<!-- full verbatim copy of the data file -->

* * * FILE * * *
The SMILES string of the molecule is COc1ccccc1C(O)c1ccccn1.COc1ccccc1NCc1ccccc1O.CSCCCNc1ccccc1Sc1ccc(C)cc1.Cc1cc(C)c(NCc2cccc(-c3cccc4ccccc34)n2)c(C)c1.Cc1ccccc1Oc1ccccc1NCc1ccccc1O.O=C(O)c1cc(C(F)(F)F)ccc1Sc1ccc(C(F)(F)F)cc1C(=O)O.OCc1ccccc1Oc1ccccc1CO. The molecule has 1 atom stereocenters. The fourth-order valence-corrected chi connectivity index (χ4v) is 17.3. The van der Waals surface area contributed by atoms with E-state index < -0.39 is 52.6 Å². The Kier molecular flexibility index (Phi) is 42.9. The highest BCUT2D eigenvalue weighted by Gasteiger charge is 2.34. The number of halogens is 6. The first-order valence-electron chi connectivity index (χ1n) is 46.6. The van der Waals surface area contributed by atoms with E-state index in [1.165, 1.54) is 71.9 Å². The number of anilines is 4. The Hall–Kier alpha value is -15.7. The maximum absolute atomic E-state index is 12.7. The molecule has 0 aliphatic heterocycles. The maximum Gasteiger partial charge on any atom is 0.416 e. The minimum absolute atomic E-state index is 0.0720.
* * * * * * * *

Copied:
The SMILES string of the molecule is COc1ccccc1C(O)c1ccccn1.COc1ccccc1NCc1ccccc1O.CSCCCNc1ccccc1Sc1ccc(C)cc1.Cc1cc(C)c(NCc2cccc(-c3cccc4ccccc34)n2)c(C)c1.Cc1ccccc1Oc1ccccc1NCc1ccccc1O.O=C(O)c1cc(C(F)(F)F)ccc1Sc1ccc(C(F)(F)F)cc1C(=O)O.OCc1ccccc1Oc1ccccc1CO. The molecule has 1 atom stereocenters. The fourth-order valence-corrected chi connectivity index (χ4v) is 17.3. The van der Waals surface area contributed by atoms with E-state index < -0.39 is 52.6 Å². The Kier molecular flexibility index (Phi) is 42.9. The highest BCUT2D eigenvalue weighted by Gasteiger charge is 2.34. The number of halogens is 6. The first-order valence-electron chi connectivity index (χ1n) is 46.6. The van der Waals surface area contributed by atoms with E-state index in [1.165, 1.54) is 71.9 Å². The number of anilines is 4. The Hall–Kier alpha value is -15.7. The maximum absolute atomic E-state index is 12.7. The molecule has 0 aliphatic heterocycles. The maximum Gasteiger partial charge on any atom is 0.416 e. The minimum absolute atomic E-state index is 0.0720.